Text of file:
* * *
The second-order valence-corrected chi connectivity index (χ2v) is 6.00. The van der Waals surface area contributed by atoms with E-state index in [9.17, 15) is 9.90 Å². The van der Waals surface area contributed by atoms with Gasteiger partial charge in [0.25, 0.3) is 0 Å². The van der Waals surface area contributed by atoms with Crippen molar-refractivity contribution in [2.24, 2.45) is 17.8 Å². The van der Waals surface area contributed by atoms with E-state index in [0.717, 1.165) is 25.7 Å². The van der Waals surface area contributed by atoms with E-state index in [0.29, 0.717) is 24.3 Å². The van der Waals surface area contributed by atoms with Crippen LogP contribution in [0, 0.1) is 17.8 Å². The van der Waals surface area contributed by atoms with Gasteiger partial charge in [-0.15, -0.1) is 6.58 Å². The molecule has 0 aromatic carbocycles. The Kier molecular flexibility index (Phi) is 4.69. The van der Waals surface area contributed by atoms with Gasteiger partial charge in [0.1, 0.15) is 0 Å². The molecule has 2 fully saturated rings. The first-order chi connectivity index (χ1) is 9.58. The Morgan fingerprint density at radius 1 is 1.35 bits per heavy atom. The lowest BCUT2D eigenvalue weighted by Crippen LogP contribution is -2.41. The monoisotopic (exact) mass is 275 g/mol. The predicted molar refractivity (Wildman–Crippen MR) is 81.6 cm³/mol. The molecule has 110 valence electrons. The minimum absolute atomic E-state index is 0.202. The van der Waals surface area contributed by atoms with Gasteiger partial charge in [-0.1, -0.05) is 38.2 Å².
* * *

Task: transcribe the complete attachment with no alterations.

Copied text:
The second-order valence-corrected chi connectivity index (χ2v) is 6.00. The van der Waals surface area contributed by atoms with E-state index in [9.17, 15) is 9.90 Å². The van der Waals surface area contributed by atoms with Gasteiger partial charge in [0.25, 0.3) is 0 Å². The van der Waals surface area contributed by atoms with Crippen molar-refractivity contribution in [2.24, 2.45) is 17.8 Å². The van der Waals surface area contributed by atoms with E-state index in [0.717, 1.165) is 25.7 Å². The van der Waals surface area contributed by atoms with E-state index in [0.29, 0.717) is 24.3 Å². The van der Waals surface area contributed by atoms with Crippen LogP contribution in [0, 0.1) is 17.8 Å². The van der Waals surface area contributed by atoms with Gasteiger partial charge in [-0.15, -0.1) is 6.58 Å². The molecule has 0 aromatic carbocycles. The Kier molecular flexibility index (Phi) is 4.69. The van der Waals surface area contributed by atoms with Gasteiger partial charge in [0.1, 0.15) is 0 Å². The molecule has 2 fully saturated rings. The first-order chi connectivity index (χ1) is 9.58. The Morgan fingerprint density at radius 1 is 1.35 bits per heavy atom. The lowest BCUT2D eigenvalue weighted by Crippen LogP contribution is -2.41. The monoisotopic (exact) mass is 275 g/mol. The predicted molar refractivity (Wildman–Crippen MR) is 81.6 cm³/mol. The molecule has 110 valence electrons. The minimum absolute atomic E-state index is 0.202. The van der Waals surface area contributed by atoms with Gasteiger partial charge in [-0.1, -0.05) is 38.2 Å².